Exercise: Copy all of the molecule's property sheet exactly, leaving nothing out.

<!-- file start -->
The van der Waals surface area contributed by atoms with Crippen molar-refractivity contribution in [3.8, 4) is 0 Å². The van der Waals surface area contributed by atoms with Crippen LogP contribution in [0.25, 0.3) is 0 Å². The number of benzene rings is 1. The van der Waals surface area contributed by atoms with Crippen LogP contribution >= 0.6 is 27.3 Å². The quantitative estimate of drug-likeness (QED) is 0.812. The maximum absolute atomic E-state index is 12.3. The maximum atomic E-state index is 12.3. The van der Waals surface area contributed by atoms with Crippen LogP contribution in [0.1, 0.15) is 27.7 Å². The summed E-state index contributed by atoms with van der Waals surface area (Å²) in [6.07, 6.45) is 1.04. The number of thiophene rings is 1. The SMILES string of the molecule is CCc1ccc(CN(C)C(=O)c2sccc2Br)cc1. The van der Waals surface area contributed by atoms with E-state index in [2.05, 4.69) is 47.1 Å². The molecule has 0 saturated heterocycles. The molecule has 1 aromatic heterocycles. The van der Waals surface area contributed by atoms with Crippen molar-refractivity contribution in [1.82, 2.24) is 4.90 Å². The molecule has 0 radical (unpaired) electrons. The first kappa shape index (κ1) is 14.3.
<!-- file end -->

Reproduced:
The van der Waals surface area contributed by atoms with Crippen molar-refractivity contribution in [3.8, 4) is 0 Å². The van der Waals surface area contributed by atoms with Crippen LogP contribution in [0.25, 0.3) is 0 Å². The number of benzene rings is 1. The van der Waals surface area contributed by atoms with Crippen LogP contribution >= 0.6 is 27.3 Å². The quantitative estimate of drug-likeness (QED) is 0.812. The maximum absolute atomic E-state index is 12.3. The maximum atomic E-state index is 12.3. The van der Waals surface area contributed by atoms with Crippen LogP contribution in [0.1, 0.15) is 27.7 Å². The summed E-state index contributed by atoms with van der Waals surface area (Å²) in [6.07, 6.45) is 1.04. The number of thiophene rings is 1. The SMILES string of the molecule is CCc1ccc(CN(C)C(=O)c2sccc2Br)cc1. The van der Waals surface area contributed by atoms with E-state index in [2.05, 4.69) is 47.1 Å². The molecule has 0 saturated heterocycles. The molecule has 1 aromatic heterocycles. The van der Waals surface area contributed by atoms with Crippen molar-refractivity contribution in [1.82, 2.24) is 4.90 Å². The molecule has 0 radical (unpaired) electrons. The first kappa shape index (κ1) is 14.3.